In a statement on Friday, the Idaho National Laboratory confirmed that it formed a partnership with Siemens but said it was one of many with manufacturers to identify cybervulnerabilities. It argued that the report did not detail specific flaws that attackers could exploit. But it also said it could not comment on the laboratory’s classified missions, leaving unanswered the question of whether it passed what it learned about the Siemens systems to other parts of the nation’s intelligence apparatus.
The presentation at the Chicago conference, which recently disappeared from a Siemens Web site, never discussed specific places where the machines were used.
But Washington knew. The controllers were critical to operations at Natanz, a sprawling enrichment site in the desert. “If you look for the weak links in the system,” said one former American official, “this one jumps out.”
Controllers, and the electrical regulators they run, became a focus of sanctions efforts. The trove of State Department cables made public by WikiLeaks describes urgent efforts in April 2009 to stop a shipment of Siemens controllers, contained in 111 boxes at the port of Dubai, in the United Arab Emirates. They were headed for Iran, one cable said, and were meant to control “uranium enrichment cascades” — the term for groups of spinning centrifuges.
Subsequent cables showed that the United Arab Emirates blocked the transfer of the Siemens computers across the Strait of Hormuz to Bandar Abbas, a major Iranian port.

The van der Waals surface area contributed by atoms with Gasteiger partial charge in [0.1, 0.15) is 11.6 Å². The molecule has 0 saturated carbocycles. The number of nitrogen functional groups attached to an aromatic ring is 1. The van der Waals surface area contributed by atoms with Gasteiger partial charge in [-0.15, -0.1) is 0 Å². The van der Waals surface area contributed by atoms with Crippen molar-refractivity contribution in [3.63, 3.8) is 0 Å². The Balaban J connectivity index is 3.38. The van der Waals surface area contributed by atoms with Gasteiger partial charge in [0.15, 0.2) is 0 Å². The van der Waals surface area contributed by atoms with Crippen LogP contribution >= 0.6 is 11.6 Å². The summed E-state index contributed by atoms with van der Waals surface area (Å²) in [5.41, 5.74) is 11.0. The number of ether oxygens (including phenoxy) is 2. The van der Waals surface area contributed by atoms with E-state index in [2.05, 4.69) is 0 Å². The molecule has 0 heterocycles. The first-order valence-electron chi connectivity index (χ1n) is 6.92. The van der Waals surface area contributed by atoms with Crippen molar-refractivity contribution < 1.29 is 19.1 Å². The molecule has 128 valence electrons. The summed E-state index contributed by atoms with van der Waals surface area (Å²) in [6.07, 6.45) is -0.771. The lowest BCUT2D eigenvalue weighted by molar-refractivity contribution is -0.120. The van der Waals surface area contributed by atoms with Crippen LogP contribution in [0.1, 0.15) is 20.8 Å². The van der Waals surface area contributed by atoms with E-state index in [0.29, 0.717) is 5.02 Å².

Only months later, in June, Stuxnet began to pop up around the globe. The Symantec Corporation, a maker of computer security software and services based in Silicon Valley, snared it in a global malware collection system. The worm hit primarily inside Iran, Symantec reported, but also in time appeared in India, Indonesia and other countries.
But unlike most malware, it seemed to be doing little harm. It did not slow computer networks or wreak general havoc.
That deepened the mystery.
A ‘Dual Warhead’
No one was more intrigued than Mr. Langner, a former psychologist who runs a small computer security company in a suburb of Hamburg. Eager to design protective software for his clients, he had his five employees focus on picking apart the code and running it on the series of Siemens controllers neatly stacked in racks, their lights blinking.
He quickly discovered that the worm only kicked into gear when it detected the presence of a specific configuration of controllers, running a set of processes that appear to exist only in a centrifuge plant. “The attackers took great care to make sure that only their designated targets were hit,” he said. “It was a marksman’s job.”
For example, one small section of the code appears designed to send commands to 984 machines linked together.
Curiously, when international inspectors visited Natanz in late 2009, they found that the Iranians had taken out of service a total of exactly 984 machines that had been running the previous summer.
But as Mr. Langner kept peeling back the layers, he found more — what he calls the “dual warhead.” One part of the program is designed to lie dormant for long periods, then speed up the machines so that the spinning rotors in the centrifuges wobble and then destroy themselves. Another part, called a “man in the middle” in the computer world, sends out those false sensor signals to make the system believe everything is running smoothly. That prevents a safety system from kicking in, which would shut down the plant before it could self-destruct.